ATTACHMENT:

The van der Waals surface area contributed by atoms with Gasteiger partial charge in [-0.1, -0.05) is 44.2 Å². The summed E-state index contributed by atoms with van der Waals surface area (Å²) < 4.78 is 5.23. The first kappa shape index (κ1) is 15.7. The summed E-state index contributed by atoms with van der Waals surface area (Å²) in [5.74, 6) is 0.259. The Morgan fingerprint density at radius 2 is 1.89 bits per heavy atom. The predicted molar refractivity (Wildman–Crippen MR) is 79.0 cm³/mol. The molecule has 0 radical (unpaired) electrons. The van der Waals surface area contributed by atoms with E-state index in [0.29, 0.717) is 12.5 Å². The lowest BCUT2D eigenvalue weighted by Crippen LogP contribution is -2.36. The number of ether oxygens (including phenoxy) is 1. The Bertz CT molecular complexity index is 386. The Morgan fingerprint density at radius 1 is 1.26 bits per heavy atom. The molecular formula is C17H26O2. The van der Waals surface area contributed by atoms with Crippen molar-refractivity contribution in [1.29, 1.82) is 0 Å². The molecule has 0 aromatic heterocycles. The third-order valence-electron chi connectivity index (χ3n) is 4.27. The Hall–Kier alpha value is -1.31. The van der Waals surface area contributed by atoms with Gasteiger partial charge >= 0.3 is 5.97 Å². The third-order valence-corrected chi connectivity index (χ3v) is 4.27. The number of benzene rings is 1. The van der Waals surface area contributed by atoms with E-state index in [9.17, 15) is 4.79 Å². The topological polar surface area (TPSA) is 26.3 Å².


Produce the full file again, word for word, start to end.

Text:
The van der Waals surface area contributed by atoms with Gasteiger partial charge in [-0.1, -0.05) is 44.2 Å². The summed E-state index contributed by atoms with van der Waals surface area (Å²) < 4.78 is 5.23. The first kappa shape index (κ1) is 15.7. The summed E-state index contributed by atoms with van der Waals surface area (Å²) in [5.74, 6) is 0.259. The Morgan fingerprint density at radius 2 is 1.89 bits per heavy atom. The predicted molar refractivity (Wildman–Crippen MR) is 79.0 cm³/mol. The molecule has 0 radical (unpaired) electrons. The van der Waals surface area contributed by atoms with E-state index in [0.29, 0.717) is 12.5 Å². The lowest BCUT2D eigenvalue weighted by Crippen LogP contribution is -2.36. The number of ether oxygens (including phenoxy) is 1. The Bertz CT molecular complexity index is 386. The Morgan fingerprint density at radius 1 is 1.26 bits per heavy atom. The molecular formula is C17H26O2. The van der Waals surface area contributed by atoms with Crippen molar-refractivity contribution in [1.29, 1.82) is 0 Å². The molecule has 0 aromatic heterocycles. The third-order valence-electron chi connectivity index (χ3n) is 4.27. The Hall–Kier alpha value is -1.31. The van der Waals surface area contributed by atoms with Gasteiger partial charge >= 0.3 is 5.97 Å². The third-order valence-corrected chi connectivity index (χ3v) is 4.27. The number of benzene rings is 1. The van der Waals surface area contributed by atoms with E-state index in [9.17, 15) is 4.79 Å². The topological polar surface area (TPSA) is 26.3 Å².